Roche is joining AstraZeneca, Bayer, Merck KGaA and more in a synthetic lethality race, paying Repare Therapeutics $125 million upfront for an ATR inhibitor with monotherapy and combination applications in indications such as ovarian cancer.
Multiple companies have ATR inhibitors in the clinic. AstraZeneca is running a raft of phase 1/2 trials of its candidate ceralasertib, although it has faced setbacks, with the failure of one study to pass an interim analysis persuading it to terminate another trial. Bayer and Merck KGaA are also running multiple phase 1/2 trials of their ATR inhibitor candidates.
Repare’s own program includes studies of camonsertib as a monotherapy and in combination with PARP inhibitors and chemotherapy. With Repare seeing opportunities to pair camonsertib with radiotherapy, immunotherapy and more, it decided to partner up to fully explore the potential of the candidate.
“We saw a really rich opportunity set with camonsertib clinically. And while our balance sheet was strong yesterday, there's a question of whether we could have been as ambitious as we wanted to, in this capital markets context, and kept our pedal to the metal on the rest of the portfolio for a long period of time,” Repare CEO Lloyd Segal told investors on a conference call to discuss the deal.
Roche is paying $125 million upfront and committing up to $1.2 billion in milestones for a global license to the asset. The milestones include $55 million in paydays tied to clinical events that Repare thinks may be paid within a year of the deal closing. Repare can opt in to 50/50 co-development in the U.S.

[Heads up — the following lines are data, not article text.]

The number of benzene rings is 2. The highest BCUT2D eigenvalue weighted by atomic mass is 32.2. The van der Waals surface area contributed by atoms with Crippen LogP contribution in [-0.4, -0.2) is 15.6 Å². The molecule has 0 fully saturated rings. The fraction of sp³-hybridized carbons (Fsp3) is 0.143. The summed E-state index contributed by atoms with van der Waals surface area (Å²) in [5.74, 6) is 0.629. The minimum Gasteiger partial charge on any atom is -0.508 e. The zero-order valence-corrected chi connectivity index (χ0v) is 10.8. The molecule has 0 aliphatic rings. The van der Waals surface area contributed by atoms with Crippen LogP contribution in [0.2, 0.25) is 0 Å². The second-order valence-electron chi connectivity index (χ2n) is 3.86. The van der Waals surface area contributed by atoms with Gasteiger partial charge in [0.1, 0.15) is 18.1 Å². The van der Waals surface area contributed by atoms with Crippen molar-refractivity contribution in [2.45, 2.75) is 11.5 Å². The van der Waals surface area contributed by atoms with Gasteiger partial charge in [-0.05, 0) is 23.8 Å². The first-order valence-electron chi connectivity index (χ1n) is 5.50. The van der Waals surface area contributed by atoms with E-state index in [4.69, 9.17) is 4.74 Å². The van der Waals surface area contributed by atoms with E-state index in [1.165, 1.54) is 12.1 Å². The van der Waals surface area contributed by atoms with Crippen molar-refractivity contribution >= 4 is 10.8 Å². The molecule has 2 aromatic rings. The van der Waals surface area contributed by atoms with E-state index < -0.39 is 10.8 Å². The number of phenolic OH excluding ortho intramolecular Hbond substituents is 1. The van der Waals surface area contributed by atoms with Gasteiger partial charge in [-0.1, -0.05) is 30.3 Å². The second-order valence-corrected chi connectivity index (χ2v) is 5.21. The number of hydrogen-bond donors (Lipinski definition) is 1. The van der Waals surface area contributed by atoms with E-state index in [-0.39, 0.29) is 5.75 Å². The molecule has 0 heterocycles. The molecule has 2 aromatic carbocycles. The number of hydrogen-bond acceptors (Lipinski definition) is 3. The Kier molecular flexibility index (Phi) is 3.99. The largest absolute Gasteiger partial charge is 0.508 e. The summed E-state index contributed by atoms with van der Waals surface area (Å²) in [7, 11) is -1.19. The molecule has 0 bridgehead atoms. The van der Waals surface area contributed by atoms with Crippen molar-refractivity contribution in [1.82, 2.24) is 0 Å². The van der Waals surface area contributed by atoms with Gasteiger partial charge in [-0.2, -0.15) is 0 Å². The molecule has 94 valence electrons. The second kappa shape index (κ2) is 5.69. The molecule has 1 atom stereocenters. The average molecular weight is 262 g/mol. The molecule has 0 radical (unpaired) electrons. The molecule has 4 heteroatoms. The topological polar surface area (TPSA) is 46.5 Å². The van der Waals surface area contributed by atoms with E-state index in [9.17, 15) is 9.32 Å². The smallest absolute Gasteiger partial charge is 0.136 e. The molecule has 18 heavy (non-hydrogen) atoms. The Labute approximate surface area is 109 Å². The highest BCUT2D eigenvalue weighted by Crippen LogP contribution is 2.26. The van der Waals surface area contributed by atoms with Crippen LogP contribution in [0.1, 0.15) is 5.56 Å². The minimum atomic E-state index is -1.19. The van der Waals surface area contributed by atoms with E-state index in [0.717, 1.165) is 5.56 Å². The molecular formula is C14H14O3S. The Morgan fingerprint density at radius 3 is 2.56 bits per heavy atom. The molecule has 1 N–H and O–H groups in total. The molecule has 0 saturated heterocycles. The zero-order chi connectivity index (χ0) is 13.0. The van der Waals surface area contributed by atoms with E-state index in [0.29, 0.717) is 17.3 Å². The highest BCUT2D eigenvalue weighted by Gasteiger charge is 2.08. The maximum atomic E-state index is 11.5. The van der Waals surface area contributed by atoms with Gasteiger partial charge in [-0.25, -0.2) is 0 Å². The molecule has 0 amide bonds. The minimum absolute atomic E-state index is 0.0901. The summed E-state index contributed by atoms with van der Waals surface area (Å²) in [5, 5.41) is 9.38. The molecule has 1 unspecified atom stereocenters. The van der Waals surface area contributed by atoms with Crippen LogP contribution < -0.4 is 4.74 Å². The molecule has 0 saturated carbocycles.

In Roche, Repare has found a partner that lacks a PARP inhibitor but has the precision oncology chops to build on the progress of camonsertib to date, plus a broad oncology portfolio that could contain other combination opportunities. Neither party has disclosed the plan for further development of the asset, although some events, such as PARP combination data expected later this year, are already set in stone.
The deal extends Repare’s cash runway by two years, giving the Canadian biotech enough funds to keep going into 2026. In extending its runway, Repare has secured the resources to fund earlier-stage assets, notably its phase 1 PKMYT1 inhibitor RP-6306 and preclinical Polθ inhibitor, that may have been held back if the company had needed to focus its cash on a broad suite of camonsertib clinical trials.
Shares in Repare rose 20% to above $10 in after-hours trading.